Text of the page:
Plumbing: Specification Tips for High-Efficiency Toilets, Urinals

By Winston Huff  
OTHER PARTS OF THIS ARTICLEPt. 1: This PagePt. 2: Plumbing Fixtures: WaterSense Label Provides GuidancePt. 3: High-Efficiency Toilets: Consider Drain-Line CarryPt. 4: The Three Applications of Lavatory FaucetsPt. 5: PRODUCTS: Plumbing & Restrooms

Manufacturers of plumbing fixtures are updating existing products and developing new technologies, all in an effort to help institutional and commercial facilities conserve water.

Some organizations are interested primarily in code-minimum buildings, while others have a goal of certification under the U.S. Green Building Council's rating system, Leadership in Energy and Environmental Design (LEED). Still others are taking a more aggressive approach and want to go beyond LEED guidelines.

Toilets and Urinals

Toilets that use 1.6 gallons per flush (gpf) have reduced water and sewer flows for 20 years. Now, some fixtures use less than 1.6 gpf. Managers should consider renovation projects that replace older, less-efficient water closets using more than 1.6 gpf with newer fixtures that conserve more water.

In some cases, local utilities offer incentives to replace older, more water-intensive toilets. Municipal water and sewer districts have begun to realize it is less expensive to offer rebates for fixture replacement than to upgrade their water and sewer infrastructures to meet new demands. Also, most rebates go beyond 1.6-gpf fixtures and require the use of high-efficiency toilets (HET) that use 1.28 gpf.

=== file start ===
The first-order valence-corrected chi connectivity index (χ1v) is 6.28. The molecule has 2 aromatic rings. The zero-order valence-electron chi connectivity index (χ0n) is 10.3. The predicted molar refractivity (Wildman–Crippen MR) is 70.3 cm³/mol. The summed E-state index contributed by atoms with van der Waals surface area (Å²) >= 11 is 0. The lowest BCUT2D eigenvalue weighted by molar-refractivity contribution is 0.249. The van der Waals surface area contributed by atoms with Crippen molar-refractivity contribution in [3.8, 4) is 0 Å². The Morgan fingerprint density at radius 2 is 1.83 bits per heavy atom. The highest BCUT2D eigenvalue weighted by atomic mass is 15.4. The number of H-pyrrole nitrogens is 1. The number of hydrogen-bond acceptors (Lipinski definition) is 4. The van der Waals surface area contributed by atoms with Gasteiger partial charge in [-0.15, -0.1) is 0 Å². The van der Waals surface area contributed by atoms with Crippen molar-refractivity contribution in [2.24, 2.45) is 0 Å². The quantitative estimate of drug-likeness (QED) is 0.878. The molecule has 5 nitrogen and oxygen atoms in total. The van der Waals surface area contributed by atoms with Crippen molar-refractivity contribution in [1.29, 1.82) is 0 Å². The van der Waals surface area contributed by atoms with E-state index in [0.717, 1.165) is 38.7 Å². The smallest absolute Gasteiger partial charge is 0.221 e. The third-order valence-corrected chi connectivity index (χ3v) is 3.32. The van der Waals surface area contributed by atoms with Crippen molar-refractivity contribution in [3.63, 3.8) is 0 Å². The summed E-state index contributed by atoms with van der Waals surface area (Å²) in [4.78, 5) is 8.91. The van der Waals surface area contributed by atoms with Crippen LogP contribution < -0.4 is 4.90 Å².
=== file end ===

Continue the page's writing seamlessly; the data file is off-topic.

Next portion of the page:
A dual-flush fixture is classified as a high-efficiency toilet. It offers two different flushing options: One option uses the full flush — 1.6 or 1.28 gpf — to clear the trap, similar to a standard fixture. The second option uses less water — a maximum of 1.1 gpf — to clear the trap of liquid waste.

Managers must remember that many sensor-operated toilets, urinals, and faucets use more water than manual fixtures because of so-called phantom flushes or activations. To reduce these flushes, manufacturers have introduced products that use wave-operated fixtures or an infrared sensor with a three-second delay.

Managers also should consider battery-operated fixtures, which continue to operate even if the facility loses power. Some battery-operated fixtures recharge through solar cells and water flow, while others have longer battery lives. Later this year, one manufacturer is introducing batteries it claims will last 30 years.

Continue Reading: Plumbing: Fine-Tuning Fixture Specification

Plumbing: Specification Tips for High-Efficiency Toilets, Urinals

Plumbing Fixtures: WaterSense Label Provides Guidance

High-Efficiency Toilets: Consider Drain-Line Carry

The Three Applications of Lavatory Faucets

PRODUCTS: Plumbing & Restrooms

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  posted on 5/19/2010   Article Use Policy

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